Priapism presenting in acute spinal cord injury
European Journal of Molecular & Clinical Medicine,
2022, Volume 9, Issue 2, Pages 1645-1654
AbstractBackground: The frequency and timing of priapism in acute spinal cord injury (SCI) and the level, or levels, most likely to be associated with priapism are debated.
A spinal cord injury (SCI) is defined as damage to the spinal cord caused by an insult resulting in the transient or permanent loss of usual spinal motor, sensory, and autonomic function.
Methods: This is prospective observational study done in PES Institute of Medical Sciences, Kuppam, from February 2019 to February 2020. A total of 15 cases were studied. The patients selected for study are those who presented with history of cervical /thoracic spine injury with complete neurological deficits, following trauma. Based on detailed history and thorough clinical examination diagnosis of priapism in spinal cord injury was made. Investigations done: Complete Blood counts, Blood grouping, Coagulation profile Peripheral Smear, Renal function tests, Serology, Corporeal Blood gas analysis, CT Cervical/thoracic spine, MRI cervical spine with whole spine screening.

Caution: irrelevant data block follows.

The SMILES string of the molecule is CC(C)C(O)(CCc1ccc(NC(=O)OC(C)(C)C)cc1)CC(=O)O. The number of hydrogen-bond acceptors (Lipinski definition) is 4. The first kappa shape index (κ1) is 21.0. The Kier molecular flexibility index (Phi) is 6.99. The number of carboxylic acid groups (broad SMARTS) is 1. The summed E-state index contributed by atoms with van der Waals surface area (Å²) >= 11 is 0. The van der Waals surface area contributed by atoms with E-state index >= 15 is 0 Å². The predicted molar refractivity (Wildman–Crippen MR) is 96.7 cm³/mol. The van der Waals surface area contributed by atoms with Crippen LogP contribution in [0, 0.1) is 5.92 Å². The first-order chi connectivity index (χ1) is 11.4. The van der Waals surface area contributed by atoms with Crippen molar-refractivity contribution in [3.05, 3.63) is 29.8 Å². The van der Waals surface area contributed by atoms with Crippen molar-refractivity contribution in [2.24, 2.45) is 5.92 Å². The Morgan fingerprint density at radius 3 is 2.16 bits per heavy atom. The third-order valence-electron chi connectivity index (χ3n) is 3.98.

Results: A total of 15 patients who presented with spinal column injuries with neurological deficits Quadriplegia or paraplegia, following trauma were included in the present study. Eleven of the 15 patients had priapism. Four out of the 15 patients presented with quadriplegia but without priapism. Among the 11 patients, 4 patients presented with Paraplegia with priapism secondary to complete cord transection of the lower cervical/high thoracic cord. Seven patients presented with quadriplegia and priapism secondary to complete cord transection of the cervical cord. All 15 patients underwent spine stabilization surgery along with surgical decompression of the spinal canal and conservative management for priapism. In 6 patients, the priapism subsided spontaneously within 12hours, in two pts it subsided within 24hrs for in two pts it lasted for 36 hours while in one patient it lasted for 4 days post spinal canal decompression.
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